Knowledge for better food systems

Fairtrade foundation report on making Bananas Fair

A new policy report from the Fairtrade foundation, Britain’s Bruising Banana Wars: Why cheap bananas threaten farmers’ futures looks at how price pressures in many banana producing countries have led to job losses, the casualisation of labour and the marginalising of smallholder producers. These in turn negatively affects wages, access to services and the environmental sustainability of banana production.

A new policy report from the Fairtrade foundation, Britain’s Bruising Banana Wars: Why cheap bananas threaten farmers’ futures looks at how price pressures in many banana producing countries have led to job losses, the casualisation of labour and the marginalising of smallholder producers. These in turn negatively affects wages, access to services and the environmental sustainability of banana production.

As Pascal Liuviii, senior economist at FAO and manager of the World Banana Forum notes in the report, failure to implement sustainability principles in the banana sector can be attributed to very low producer prices, which in turn are related to low consumer prices. When producers do not get enough pay they are not able to invest in sustainable production methods.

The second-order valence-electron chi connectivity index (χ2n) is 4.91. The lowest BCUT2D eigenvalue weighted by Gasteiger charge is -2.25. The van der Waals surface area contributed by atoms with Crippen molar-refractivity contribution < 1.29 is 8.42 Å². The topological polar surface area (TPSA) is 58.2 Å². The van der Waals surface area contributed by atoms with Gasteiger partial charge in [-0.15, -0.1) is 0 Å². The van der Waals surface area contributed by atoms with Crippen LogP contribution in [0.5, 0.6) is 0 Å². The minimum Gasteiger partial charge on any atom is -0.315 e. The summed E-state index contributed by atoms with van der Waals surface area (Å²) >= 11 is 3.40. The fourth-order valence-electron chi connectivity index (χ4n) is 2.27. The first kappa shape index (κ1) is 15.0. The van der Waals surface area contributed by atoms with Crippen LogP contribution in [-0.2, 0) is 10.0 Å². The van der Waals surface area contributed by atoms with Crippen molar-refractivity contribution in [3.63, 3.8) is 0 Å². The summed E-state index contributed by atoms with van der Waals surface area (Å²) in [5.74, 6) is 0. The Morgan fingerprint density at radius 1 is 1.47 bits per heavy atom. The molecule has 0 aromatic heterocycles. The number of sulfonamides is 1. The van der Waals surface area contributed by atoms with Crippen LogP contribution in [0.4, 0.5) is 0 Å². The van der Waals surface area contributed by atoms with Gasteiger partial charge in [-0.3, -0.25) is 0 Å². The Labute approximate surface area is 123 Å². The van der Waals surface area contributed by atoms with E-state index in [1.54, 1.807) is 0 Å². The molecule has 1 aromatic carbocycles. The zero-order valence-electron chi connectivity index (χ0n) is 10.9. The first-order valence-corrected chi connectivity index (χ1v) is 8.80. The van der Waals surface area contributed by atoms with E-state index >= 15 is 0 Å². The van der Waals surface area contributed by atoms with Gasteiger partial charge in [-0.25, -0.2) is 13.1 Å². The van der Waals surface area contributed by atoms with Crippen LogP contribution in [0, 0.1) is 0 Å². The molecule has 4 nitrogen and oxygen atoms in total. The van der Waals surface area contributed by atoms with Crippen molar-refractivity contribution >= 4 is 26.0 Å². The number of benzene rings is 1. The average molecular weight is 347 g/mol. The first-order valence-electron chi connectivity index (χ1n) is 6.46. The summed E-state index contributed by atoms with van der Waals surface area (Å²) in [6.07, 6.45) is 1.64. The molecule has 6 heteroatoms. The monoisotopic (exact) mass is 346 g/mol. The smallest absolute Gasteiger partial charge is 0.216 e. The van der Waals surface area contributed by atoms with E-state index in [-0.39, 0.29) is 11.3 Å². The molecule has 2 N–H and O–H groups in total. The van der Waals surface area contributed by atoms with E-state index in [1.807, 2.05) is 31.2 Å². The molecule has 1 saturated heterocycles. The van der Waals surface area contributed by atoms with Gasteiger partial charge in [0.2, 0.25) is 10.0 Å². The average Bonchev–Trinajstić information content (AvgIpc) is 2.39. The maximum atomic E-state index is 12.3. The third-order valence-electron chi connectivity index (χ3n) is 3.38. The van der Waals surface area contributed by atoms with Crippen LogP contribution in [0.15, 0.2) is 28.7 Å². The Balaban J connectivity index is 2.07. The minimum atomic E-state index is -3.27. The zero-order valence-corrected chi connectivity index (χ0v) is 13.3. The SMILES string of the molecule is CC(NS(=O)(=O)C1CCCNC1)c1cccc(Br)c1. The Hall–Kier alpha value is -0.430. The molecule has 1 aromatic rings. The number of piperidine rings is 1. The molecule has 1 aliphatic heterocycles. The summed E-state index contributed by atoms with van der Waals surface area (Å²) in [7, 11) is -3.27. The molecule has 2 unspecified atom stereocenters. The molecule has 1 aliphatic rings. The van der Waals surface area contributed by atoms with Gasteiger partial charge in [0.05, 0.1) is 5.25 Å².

The report describes the banana value chain and market environment and goes on to recommend steps for creating a more sustainable banana industry. Recommendations include creating an inclusive market, assisting communities in creating decent work with living wages and ensuring the right to unionise as well as including social and environmental externalities in pricing. They also conclude with specific recommendations aimed at  key stakeholders: the UK’s Defra and DFID, the EU and FAO, and civil society organisations, market regulators, business and the public).

For more information see the report here .You can also read more about the campaign to Make Bananas Fair here.

Read more about industry actions here and CSR and agricultural commodity trade here.

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While some of the food system challenges facing humanity are local, in an interconnected world, adopting a global perspective is essential. Many environmental issues, such as climate change, need supranational commitments and action to be addressed effectively. Due to ever increasing global trade flows, prices of commodities are connected through space; a drought in Romania may thus increase the price of wheat in Zimbabwe.

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